Thursday, September 16

The silent repatriation

Everything indicates that the Ministry of the Interior has violated the Aliens Law of 2000 and, probably, the Convention on the Rights of the Child, an international treaty that was incorporated into the Spanish legal system in 1990. Spain has repatriated 55 to Morocco (for now ) unaccompanied minors without following the legal procedures established in those regulations.

Unaccompanied minors are, above all, vulnerable children. Normally without the ability to act in the world of work or in other activities. They add to this condition of fragility that of not having family protection at their side (which, at times, it is true, is more repressive than protective).

The so-called MENAS accumulate another weakness: not having the protection of their State of origin, that is, being in a foreign country and cultural environment, in which they lack the status of a national, which attributes some essential rights to the individual. Hence, the international community provides a series of protections, which translate above all into obligations for the host State. In this case, Spain.

The greatest contribution of international law to the protection of unaccompanied minors is the momentous Convention on the Rights of the Child. It was approved as an international human rights treaty on November 20, 1989. Article 12.2 states that “the child will be given the opportunity to be heard in all judicial or administrative proceedings” that affect them.

Has this individual examination been formally carried out on Moroccan minors, as an action prior to repatriation? Are there official records that reflect it? Has there been legal advice for minors? Have they been able to present asylum applications in Spain? These and other unknowns have not yet been adequately answered as I write this article.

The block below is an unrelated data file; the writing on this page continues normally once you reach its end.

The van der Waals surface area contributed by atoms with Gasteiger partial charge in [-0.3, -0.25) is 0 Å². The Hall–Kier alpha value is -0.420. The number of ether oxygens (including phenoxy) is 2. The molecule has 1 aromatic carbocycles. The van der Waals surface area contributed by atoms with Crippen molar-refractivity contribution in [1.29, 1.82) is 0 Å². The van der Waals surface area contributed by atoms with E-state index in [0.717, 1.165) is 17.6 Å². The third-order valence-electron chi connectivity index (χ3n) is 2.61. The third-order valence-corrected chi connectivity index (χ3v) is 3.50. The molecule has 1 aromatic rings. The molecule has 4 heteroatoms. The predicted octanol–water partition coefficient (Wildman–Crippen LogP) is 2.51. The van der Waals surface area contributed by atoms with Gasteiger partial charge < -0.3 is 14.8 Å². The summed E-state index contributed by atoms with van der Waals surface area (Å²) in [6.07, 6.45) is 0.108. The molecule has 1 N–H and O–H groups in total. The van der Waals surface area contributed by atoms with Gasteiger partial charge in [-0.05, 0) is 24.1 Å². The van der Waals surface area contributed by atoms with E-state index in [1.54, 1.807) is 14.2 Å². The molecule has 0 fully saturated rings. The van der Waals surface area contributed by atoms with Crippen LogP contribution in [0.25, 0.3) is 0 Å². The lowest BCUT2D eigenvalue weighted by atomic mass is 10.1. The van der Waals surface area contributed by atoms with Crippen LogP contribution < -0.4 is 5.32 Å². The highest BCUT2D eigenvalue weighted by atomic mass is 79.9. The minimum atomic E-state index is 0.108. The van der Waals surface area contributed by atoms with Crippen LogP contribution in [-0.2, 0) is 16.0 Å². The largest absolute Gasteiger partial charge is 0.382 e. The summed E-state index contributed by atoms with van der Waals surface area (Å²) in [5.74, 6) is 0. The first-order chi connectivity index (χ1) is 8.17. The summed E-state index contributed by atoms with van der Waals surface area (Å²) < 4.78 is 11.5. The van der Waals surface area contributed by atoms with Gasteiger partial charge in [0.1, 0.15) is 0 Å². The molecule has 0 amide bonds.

International treaties are below the Constitution, but above the law. The Convention on the Rights of the Child has the highest rank among the sources of Spanish law. The State has the obligation to make effective all the rights recognized in the Convention. There are many such rights, especially those related to family relationships, such as the protection of children deprived of their usual environment (art. 20 of the Convention), ensuring that they can benefit from care that substitutes for family care.

I recommend reading the Convention so that you can see the breadth of rights it recognizes for children in all areas of their lives. It is one of the most relevant and profound texts in the defense of human rights at a universal level; with the most powerful legally binding force and with the moral solidity proper to the protection of the human beings most in need of it. Hence, the suspicion that a State may have ignored the Convention on the Rights of the Child always triggers an immediate reaction from political groups, NGOs or the media. The Spanish Government should be transparent in managing the repatriation of unaccompanied minors from Morocco. It hasn’t been until now. Inexplicably. Because a repatriation is not illegal, but only if the established procedures are followed and the interest of the minor is respected.

The Public Prosecutor’s Office is the institution with the power par excellence to protect minors and their fundamental rights. It is not surprising, therefore, that the Immigration Law requires in its article 35.5 that, in a repatriation process, a Report of the Prosecutor and of the social protection services be previously produced. The very Agreement of 2007 with Morocco in this matter, which is being applied – Agreement, by the way, that should be piloted by the Ministry of Labor, as prescribed by said Agreement – refers to the Spanish legislation on foreigners for these cases that have so concerned to institutions and organized civil society.

These requirements do not appear to have been met. They are simple. Very clear. Not difficult to abide by. But Interior – we do not know why – has not followed that legal route. It should rectify. Failing that, the corresponding legality control is the competence of the judiciary.

At the bottom of all this, we could surely find a pretense of opacity. But it turns out that transparency is key as an instrument of protection in administrative procedures that affect children, and in particular unaccompanied minors.

It is legitimate to request from the Executive – even more so in a period of non-meeting of Parliament. maximum clarity before public opinion. It is as important as compliance with the Convention on the Rights of the Child and the Aliens Law. A repatriation of minors cannot and should not be silent.



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